10 June 2020
Implementing an agile communications strategy is the first part of our four-part Retail Recovery series.
Visit our blog next week for the next instalment.
Think back over the last few months and the fundamental changes that have happened in our home lives, social lives and at work. It was impossible to imagine only a few months ago, the full extent of what was to come. And even if we did have a crystal ball, the measures that were implemented and the resulting changes are certainly unprecedented in our lifetimes.
And because we’ve never experienced anything quite like this – there’s no rulebook. We are in uncharted waters, but the good news is we’re all in the same boat.
According to Retailing in a time of crisis by the World Retail Congress, re-opening stores effectively could mean the difference between profitability and bankruptcy. And to open stores effectively, it’s vital that you communicate clearly and efficiently with stores.
But you aren’t necessarily going to get your re-opening communication strategy right the first time. That’s why retailers need to adopt an agile communications strategy. And in the words of the WRC, retailers must be “nimble and be unafraid to test, iterate, and pivot as they learn from re-openings and when key data changes.”
So, what do we mean by an agile approach to communication?
The word agile began life in the technology sector, but in recent years we are beginning to see a wider variety of companies adopting the terminology. To put it simply, an agile approach is one that can respond, adapt, and change reactively while still working towards the same goal.
And the great thing about this approach is that it isn’t hard to implement. There are a few key areas that you need to focus on so that you can communicate clearly and effectively with your stores in an agile way.
Each week, the UK government announces half a dozen new measures, and while some advice is easy to understand, other advice is more ambiguous and open to interpretation. This confusing situation, coupled with reporting from news outlets, blogs and social media, has led many store teams to be confused, anxious and unsure of what is required of them when they return to work.
That’s why it’s more important than ever to create a single source of truth for your store teams.
You need to be able to disseminate new ways of working quickly and easily to store teams – to provide clarity and to stop the spread of misinformation.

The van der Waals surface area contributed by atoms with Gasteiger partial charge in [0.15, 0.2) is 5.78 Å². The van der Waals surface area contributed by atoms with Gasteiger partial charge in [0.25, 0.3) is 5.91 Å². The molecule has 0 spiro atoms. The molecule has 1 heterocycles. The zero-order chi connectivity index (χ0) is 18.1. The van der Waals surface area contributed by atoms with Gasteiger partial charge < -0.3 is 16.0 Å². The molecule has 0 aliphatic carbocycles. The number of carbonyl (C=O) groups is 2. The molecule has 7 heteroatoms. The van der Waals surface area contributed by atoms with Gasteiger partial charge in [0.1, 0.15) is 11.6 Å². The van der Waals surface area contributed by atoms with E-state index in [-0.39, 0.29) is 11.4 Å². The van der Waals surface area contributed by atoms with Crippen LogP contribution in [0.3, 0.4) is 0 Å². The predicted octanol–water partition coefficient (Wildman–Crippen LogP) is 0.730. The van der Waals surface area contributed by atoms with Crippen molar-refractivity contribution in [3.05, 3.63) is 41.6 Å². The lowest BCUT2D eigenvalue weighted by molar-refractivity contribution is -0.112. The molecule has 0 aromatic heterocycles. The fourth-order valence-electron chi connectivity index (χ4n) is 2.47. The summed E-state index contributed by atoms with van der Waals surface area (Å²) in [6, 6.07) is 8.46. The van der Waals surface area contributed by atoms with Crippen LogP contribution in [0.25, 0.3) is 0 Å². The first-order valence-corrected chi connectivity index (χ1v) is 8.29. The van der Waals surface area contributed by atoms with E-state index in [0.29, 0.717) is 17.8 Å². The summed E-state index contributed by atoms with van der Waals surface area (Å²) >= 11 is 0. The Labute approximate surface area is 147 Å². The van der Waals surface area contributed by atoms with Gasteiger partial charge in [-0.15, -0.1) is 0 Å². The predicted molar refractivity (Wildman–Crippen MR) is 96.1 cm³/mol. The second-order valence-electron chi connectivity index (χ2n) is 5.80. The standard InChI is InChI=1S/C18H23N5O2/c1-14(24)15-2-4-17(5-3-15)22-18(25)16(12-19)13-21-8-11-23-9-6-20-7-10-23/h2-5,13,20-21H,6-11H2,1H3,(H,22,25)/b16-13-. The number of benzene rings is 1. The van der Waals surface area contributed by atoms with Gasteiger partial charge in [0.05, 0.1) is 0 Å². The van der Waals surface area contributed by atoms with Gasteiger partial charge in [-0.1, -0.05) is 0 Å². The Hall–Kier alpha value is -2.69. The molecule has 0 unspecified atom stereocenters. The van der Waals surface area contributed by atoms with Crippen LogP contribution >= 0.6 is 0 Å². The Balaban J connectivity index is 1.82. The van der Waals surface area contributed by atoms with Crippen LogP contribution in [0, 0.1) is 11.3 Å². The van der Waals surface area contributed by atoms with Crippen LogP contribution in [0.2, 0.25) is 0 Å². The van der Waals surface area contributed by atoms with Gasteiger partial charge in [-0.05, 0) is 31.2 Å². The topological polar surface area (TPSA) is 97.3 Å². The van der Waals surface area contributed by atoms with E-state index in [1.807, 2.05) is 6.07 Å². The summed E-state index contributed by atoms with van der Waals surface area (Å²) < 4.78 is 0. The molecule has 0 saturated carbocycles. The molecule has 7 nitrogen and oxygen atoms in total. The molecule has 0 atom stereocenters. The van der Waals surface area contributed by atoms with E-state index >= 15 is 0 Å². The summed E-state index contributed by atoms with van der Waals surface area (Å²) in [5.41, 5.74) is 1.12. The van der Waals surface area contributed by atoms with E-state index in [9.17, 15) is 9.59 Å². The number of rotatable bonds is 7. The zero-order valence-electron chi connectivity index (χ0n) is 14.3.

Receiving information from more than one channel is confusing and difficult to track. You need to champion one platform to send all your information, that way no matter the problem, your teams will know where to go to find their latest actions, updated company policies and Covid-19 advice.
For teams returning to work, there is a lot of new information to digest, and sometimes not all the information can be absorbed the first time around. Information needs to be stored in a way that it can easily be revisited by the whole team.
Store teams will be returning to the same job that they had three months ago but that job will look very different. There’s a lot of new ways of working to learn and there isn’t much margin for error.
Of course, you can send multiple emails with pages and pages of policy updates – but teams will soon grow weary and key information will be missed.
Engaging content can help combat information fatigue and improve the engagement and uptake of new policies.
You need be sharing content in multiple formats, whether that’s a video announcement from senior management, links to Ted Talks on motivation and wellbeing or the NHS video on how to wash your hands.
As well as knowing the information you send to stores is easy to access, you also need to know whether your communications are actioned.
If you are sending a key communication to stores – for example training teams on a new health and safety policy – you need to send a message quickly and know that it’s been seen by everyone and actioned. You need access to compliance reporting that will flag any stores that are having issues so you can support them to fix the problem.
And with new procedures there are bound to be teething issues, so you need a structured way for stores to report problems that can be tracked by the team in Head Office.
The key to an agile communications strategy is the ability to adapt and innovate to whatever challenge is thrown your way. And the key challenge for your Retail Operations team is managing the information they’re sending out.
It’s important that it’s easy for them to amend and update existing information and to send instant, urgent messages directly to stores. They will be communicating a lot with stores, so whatever platform they are using, it needs to be easy to manage.
Are multiple departments bombarding stores with information? A gate keeper and an in-built approvals process can mean that stores aren’t drowning in conflicting information, but rather getting a steady stream of targeted and relevant communications.
If you need help or advice implementing an agile communications strategy, then please get in touch – we’ll be happy to help!